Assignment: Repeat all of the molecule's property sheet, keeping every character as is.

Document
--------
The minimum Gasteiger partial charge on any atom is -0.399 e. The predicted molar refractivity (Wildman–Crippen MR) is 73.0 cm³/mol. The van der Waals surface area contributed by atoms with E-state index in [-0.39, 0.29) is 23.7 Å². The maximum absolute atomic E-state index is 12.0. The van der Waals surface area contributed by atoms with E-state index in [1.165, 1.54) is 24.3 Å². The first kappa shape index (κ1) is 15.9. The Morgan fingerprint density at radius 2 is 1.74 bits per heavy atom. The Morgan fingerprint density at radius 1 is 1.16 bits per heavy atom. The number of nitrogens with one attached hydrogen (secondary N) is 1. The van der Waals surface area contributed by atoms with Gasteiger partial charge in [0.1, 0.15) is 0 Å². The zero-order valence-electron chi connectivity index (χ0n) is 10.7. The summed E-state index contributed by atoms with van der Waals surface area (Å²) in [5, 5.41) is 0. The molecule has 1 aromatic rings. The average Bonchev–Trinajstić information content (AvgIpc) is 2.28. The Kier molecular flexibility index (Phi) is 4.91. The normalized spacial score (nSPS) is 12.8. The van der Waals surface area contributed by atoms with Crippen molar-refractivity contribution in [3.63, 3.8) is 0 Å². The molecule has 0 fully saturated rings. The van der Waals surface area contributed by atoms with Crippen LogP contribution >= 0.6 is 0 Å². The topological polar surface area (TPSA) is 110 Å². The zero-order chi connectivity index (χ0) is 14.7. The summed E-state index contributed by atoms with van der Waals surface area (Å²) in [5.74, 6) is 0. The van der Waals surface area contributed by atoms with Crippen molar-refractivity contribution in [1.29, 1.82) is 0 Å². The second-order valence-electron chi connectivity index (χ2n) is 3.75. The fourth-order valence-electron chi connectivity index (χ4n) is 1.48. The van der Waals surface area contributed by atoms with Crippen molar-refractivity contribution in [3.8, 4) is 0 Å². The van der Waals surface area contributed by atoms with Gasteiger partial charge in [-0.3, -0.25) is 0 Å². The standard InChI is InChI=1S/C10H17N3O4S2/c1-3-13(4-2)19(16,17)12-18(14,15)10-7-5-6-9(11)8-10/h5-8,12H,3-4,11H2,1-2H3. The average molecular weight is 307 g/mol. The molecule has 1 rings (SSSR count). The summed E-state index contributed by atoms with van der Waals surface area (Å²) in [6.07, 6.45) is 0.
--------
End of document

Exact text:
The minimum Gasteiger partial charge on any atom is -0.399 e. The predicted molar refractivity (Wildman–Crippen MR) is 73.0 cm³/mol. The van der Waals surface area contributed by atoms with E-state index in [-0.39, 0.29) is 23.7 Å². The maximum absolute atomic E-state index is 12.0. The van der Waals surface area contributed by atoms with E-state index in [1.165, 1.54) is 24.3 Å². The first kappa shape index (κ1) is 15.9. The Morgan fingerprint density at radius 2 is 1.74 bits per heavy atom. The Morgan fingerprint density at radius 1 is 1.16 bits per heavy atom. The number of nitrogens with one attached hydrogen (secondary N) is 1. The van der Waals surface area contributed by atoms with Gasteiger partial charge in [0.1, 0.15) is 0 Å². The zero-order valence-electron chi connectivity index (χ0n) is 10.7. The summed E-state index contributed by atoms with van der Waals surface area (Å²) in [5, 5.41) is 0. The molecule has 1 aromatic rings. The average Bonchev–Trinajstić information content (AvgIpc) is 2.28. The Kier molecular flexibility index (Phi) is 4.91. The normalized spacial score (nSPS) is 12.8. The van der Waals surface area contributed by atoms with Crippen molar-refractivity contribution in [3.63, 3.8) is 0 Å². The molecule has 0 fully saturated rings. The van der Waals surface area contributed by atoms with Crippen LogP contribution >= 0.6 is 0 Å². The topological polar surface area (TPSA) is 110 Å². The zero-order chi connectivity index (χ0) is 14.7. The summed E-state index contributed by atoms with van der Waals surface area (Å²) in [5.74, 6) is 0. The van der Waals surface area contributed by atoms with Crippen molar-refractivity contribution in [1.29, 1.82) is 0 Å². The second-order valence-electron chi connectivity index (χ2n) is 3.75. The fourth-order valence-electron chi connectivity index (χ4n) is 1.48. The van der Waals surface area contributed by atoms with Crippen molar-refractivity contribution in [3.8, 4) is 0 Å². The van der Waals surface area contributed by atoms with Gasteiger partial charge in [-0.3, -0.25) is 0 Å². The standard InChI is InChI=1S/C10H17N3O4S2/c1-3-13(4-2)19(16,17)12-18(14,15)10-7-5-6-9(11)8-10/h5-8,12H,3-4,11H2,1-2H3. The average molecular weight is 307 g/mol. The molecule has 1 rings (SSSR count). The summed E-state index contributed by atoms with van der Waals surface area (Å²) in [6.07, 6.45) is 0.